Kuwada JY, Kramer AP (1983) Embryonic development of the leech nervous system: Primary axon outgrowth of identified neurons. J Neurosci 3:2098–2011
Lent CM (1985) Serotonergic modulation of the feeding behavior of the medicinal leech. Br Res Bull 134:643–655
Lewis JE, Kristan WB Jr (1998a) A neuronal network for computing population vectors in the leech. Nature 391:76–79
Lewis JE, Kristan WB Jr (1998b) Representation of touch localization by a population of leech touch sensitive neurons. J Neurophysiol 80:2584–2592
Neyman J, Pearson ES (1933) On the problem of the most efficient tests of statistical hypotheses. Phil Trans R Soc A: Math Phys Eng Sci 231:289–337
Nicholls JG, Baylor DA (1968) Specific modalities and receptive fields of sensory neurons in the CNS of the leech. J Neurophysiol 31:740–756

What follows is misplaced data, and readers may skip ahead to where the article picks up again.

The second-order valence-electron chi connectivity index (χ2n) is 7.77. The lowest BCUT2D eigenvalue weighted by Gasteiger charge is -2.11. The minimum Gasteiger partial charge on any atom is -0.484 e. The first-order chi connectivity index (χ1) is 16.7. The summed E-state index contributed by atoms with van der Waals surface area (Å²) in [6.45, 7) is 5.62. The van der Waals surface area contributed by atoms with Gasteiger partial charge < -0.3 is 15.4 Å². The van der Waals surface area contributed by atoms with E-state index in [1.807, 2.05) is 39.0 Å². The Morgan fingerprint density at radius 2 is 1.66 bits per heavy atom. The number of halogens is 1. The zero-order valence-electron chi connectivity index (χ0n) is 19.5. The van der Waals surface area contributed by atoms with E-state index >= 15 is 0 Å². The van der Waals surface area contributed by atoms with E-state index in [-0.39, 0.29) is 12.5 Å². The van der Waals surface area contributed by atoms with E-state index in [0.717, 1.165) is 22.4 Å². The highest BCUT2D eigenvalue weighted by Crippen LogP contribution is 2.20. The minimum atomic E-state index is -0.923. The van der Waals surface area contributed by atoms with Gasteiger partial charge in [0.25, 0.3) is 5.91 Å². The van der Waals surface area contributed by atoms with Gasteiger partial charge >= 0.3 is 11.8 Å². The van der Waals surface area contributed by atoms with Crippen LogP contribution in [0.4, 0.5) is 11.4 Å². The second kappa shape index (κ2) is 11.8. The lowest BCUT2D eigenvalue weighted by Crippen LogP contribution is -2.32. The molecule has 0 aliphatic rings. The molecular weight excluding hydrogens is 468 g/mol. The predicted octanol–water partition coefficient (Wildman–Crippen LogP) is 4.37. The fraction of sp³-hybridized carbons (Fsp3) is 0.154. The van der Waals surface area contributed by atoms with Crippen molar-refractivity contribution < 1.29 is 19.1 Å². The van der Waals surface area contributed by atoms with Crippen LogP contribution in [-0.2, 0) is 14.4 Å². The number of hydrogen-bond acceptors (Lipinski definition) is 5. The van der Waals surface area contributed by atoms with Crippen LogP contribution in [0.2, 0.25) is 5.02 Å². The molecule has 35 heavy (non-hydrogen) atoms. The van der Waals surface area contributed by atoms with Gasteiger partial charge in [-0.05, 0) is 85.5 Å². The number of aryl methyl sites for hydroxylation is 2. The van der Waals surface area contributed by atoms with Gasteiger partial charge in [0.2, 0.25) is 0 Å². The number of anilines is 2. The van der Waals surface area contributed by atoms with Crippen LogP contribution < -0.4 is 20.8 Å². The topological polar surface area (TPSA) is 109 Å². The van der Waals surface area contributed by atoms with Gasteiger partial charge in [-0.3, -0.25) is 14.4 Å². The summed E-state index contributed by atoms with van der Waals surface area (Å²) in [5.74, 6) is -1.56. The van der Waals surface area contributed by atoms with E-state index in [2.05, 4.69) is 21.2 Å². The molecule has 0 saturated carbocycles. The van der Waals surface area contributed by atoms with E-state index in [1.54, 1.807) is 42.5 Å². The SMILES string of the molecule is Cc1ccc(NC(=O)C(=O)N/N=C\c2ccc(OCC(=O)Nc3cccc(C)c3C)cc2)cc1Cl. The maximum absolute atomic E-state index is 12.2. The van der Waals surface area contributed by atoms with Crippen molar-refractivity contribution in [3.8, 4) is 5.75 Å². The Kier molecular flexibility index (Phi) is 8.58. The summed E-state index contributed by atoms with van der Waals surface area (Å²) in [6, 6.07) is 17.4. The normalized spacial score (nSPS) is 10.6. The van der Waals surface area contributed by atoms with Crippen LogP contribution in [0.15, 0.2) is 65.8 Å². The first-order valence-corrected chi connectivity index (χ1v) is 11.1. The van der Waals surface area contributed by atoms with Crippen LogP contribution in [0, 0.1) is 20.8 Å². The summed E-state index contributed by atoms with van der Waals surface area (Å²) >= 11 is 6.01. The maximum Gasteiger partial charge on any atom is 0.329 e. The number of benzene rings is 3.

Nusbaum MP, Kristan WB Jr (1986) Swim initiation in the leech by serotonin-containing interneurons, cells 21 and 61. J Exp Biol 122:277–302
Palmer CR, Barnett MN, Copado S, Gardezy F, Kristan WB Jr (2014) Multiplexed modulation of behavioral choice. J Exp Biol 217:2963–2973
Pastor J, Soria B, Belmonte C (1996) Properties of the nociceptive neurons of the leech segmental ganglion. J Neurophysiol 75:2268–2269
Pirschel F, Kretzberg J (2016) Multiplexed population coding of stimulus properties by leech mechanosensory cells. J Neurosci 36:3636–3647
Puhl JG, Mesce KA (2008) Dopamine activates the motor pattern for crawling in the medicinal leech. J Neurosci 28:4192–4200
Sawyer R (1981) Leech biology and behavior, vol 1. Clarendon Press, Oxford